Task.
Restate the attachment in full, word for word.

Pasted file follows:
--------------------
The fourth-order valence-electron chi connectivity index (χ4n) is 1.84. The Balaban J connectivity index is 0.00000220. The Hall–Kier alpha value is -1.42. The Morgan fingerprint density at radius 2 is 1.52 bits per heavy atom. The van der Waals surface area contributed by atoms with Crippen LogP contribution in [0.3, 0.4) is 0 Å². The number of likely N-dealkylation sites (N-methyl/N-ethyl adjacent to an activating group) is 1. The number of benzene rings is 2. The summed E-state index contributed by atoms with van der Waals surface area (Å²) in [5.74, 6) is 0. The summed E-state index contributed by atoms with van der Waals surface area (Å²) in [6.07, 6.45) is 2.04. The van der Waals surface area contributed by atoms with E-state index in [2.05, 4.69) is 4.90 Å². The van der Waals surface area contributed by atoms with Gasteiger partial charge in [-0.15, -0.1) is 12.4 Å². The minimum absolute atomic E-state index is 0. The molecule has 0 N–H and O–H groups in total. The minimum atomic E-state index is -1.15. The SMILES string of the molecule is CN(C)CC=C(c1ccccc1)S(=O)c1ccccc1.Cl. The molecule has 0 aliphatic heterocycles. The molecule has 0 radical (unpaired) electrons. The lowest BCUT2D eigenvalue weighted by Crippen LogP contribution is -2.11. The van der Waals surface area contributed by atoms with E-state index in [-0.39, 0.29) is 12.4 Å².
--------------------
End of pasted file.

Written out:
The fourth-order valence-electron chi connectivity index (χ4n) is 1.84. The Balaban J connectivity index is 0.00000220. The Hall–Kier alpha value is -1.42. The Morgan fingerprint density at radius 2 is 1.52 bits per heavy atom. The van der Waals surface area contributed by atoms with Crippen LogP contribution in [0.3, 0.4) is 0 Å². The number of likely N-dealkylation sites (N-methyl/N-ethyl adjacent to an activating group) is 1. The number of benzene rings is 2. The summed E-state index contributed by atoms with van der Waals surface area (Å²) in [5.74, 6) is 0. The summed E-state index contributed by atoms with van der Waals surface area (Å²) in [6.07, 6.45) is 2.04. The van der Waals surface area contributed by atoms with E-state index in [2.05, 4.69) is 4.90 Å². The van der Waals surface area contributed by atoms with Gasteiger partial charge in [-0.15, -0.1) is 12.4 Å². The minimum absolute atomic E-state index is 0. The molecule has 0 N–H and O–H groups in total. The minimum atomic E-state index is -1.15. The SMILES string of the molecule is CN(C)CC=C(c1ccccc1)S(=O)c1ccccc1.Cl. The molecule has 0 aliphatic heterocycles. The molecule has 0 radical (unpaired) electrons. The lowest BCUT2D eigenvalue weighted by Crippen LogP contribution is -2.11. The van der Waals surface area contributed by atoms with E-state index in [-0.39, 0.29) is 12.4 Å².